The reasons for the Board's decision providedin a letter sent to them from the Prisoners Review Board on the day of the decision. In the case of parole orders or amendments to parole orders, these reasons are contained on that order.

Under section 5A(f) and 5A(g) of the Act, when considering a matter, the Board will consider factors surrounding programme participation.

It means the Board considers the prisoner's release poses an unacceptable risk to the safety of the community because they have not received adequate treatment to address their offending behaviour. Treatment is usually provided by prisons in the form of programmes.

The unavailability of programmes for any reason, does not remove the requirement of the Board to consider the risk of re-offending and the risk to the safety of the community posed by a person's release if treatment needs have not been met. If the recommended  intensive treatment programmes are not be available, prisoners are encouraged to engage with voluntary organisations and programmes wherever possible, which could demonstrate motivation or willingness to address the offending behaviour.

The administration of all prisons, prison movements and services offered in prisons, including enrolment and participation in intensive treatment programmes, falls under the responsibility of Corrective Services. Complaints regarding the unavailability of programmes or any other prison matters including the treatment of prisoners, should be directed to the Corrective Services Division, Department of Justice.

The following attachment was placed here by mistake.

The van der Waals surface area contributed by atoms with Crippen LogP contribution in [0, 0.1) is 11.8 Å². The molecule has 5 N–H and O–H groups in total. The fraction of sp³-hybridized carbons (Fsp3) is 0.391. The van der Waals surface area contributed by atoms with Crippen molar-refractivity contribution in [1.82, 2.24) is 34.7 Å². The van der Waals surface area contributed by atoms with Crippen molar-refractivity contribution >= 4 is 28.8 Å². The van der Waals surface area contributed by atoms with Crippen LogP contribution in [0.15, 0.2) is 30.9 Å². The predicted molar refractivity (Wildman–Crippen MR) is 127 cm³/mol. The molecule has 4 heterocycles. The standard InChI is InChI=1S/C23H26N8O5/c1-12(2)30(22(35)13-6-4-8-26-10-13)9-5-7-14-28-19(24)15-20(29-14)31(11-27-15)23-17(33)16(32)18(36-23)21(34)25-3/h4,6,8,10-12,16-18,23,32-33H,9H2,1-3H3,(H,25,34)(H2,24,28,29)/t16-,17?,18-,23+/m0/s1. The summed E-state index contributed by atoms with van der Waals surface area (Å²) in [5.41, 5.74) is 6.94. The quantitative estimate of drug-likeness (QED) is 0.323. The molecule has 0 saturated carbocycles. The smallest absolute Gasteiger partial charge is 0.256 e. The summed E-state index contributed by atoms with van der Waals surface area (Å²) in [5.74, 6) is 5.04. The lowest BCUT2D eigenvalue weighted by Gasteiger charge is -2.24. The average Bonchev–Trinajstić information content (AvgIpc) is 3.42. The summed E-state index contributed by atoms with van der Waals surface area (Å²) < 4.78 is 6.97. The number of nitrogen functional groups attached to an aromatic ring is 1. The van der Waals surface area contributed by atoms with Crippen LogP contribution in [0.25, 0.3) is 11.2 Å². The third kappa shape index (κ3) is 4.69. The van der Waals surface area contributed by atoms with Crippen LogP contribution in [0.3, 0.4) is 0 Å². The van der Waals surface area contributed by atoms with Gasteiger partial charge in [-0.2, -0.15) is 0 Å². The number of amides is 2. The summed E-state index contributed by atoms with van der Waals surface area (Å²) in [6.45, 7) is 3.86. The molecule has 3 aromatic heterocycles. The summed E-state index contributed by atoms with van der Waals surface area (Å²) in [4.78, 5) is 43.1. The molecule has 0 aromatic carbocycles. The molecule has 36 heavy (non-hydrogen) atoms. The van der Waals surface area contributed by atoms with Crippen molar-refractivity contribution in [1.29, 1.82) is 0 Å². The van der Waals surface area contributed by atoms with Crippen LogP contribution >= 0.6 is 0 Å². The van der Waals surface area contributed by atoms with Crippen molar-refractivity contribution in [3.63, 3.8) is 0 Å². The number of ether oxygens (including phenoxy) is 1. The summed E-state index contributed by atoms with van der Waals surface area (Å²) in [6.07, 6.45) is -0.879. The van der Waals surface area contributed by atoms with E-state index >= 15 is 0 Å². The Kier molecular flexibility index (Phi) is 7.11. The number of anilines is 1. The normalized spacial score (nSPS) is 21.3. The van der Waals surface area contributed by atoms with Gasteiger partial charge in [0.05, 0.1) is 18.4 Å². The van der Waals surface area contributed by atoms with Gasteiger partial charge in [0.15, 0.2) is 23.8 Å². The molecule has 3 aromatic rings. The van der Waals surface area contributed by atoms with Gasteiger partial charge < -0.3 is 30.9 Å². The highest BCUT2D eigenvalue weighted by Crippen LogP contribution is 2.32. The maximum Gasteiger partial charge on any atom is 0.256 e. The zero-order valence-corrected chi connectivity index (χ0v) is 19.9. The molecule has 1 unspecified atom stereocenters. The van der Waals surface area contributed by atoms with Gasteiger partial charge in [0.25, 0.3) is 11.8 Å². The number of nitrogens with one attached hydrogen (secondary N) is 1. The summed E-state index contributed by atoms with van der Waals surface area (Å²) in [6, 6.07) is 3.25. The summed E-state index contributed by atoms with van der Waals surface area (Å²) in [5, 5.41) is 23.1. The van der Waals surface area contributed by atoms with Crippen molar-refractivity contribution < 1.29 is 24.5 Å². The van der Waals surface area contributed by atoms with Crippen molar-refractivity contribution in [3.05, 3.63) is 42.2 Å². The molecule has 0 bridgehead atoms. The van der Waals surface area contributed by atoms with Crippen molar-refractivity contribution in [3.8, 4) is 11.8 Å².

Answer: The Board is not involved with prisoner programme enrolments or participation.

Successful programme completion will not necessarily result in release on parole. The Board will need to be satisfied, through the Programme Completion Report and other reports received from the prison and the Community Corrections Officer that the risk to the safety of the community has been reduced.

The Board must allow a minimum of eight weeks from the date of programme completion before it can consider a matter. This time allows four weeks for the facilitators to complete their report, adequate time for the Community Corrections Officer to complete their report, the availability of hearing dates at the Board and any public holidays. Adequate time is also required for undertaking of administrative duties in relation to file preparation by the Board and adequate time for the Board Members to read all information prior to the hearing date.

While programme facilitators may advise a prisoner that their completion report will be completed urgently, as a priority or within a few weeks, the minimum of eight weeks is required as outlined above.

No. Pursuant to section 119 of the Act, due to privacy considerations, the Board is unable to release any details to anyone other than the prisoner themselves.

The prisoner will generally be advised of a decision of the Board on the same date of the decision. If the prisoner does not know the outcome of a Board hearing, they will have to request this information from prison staff, or, alternatively, write to the Board. They cannot get someone, such as a family member or significant other, to ring the Board on their behalf and ask for an outcome.

Further, a prisoner cannot ring the Board themselves, as this is against both prison and Board policy.

Last updated: 3-Sep-2021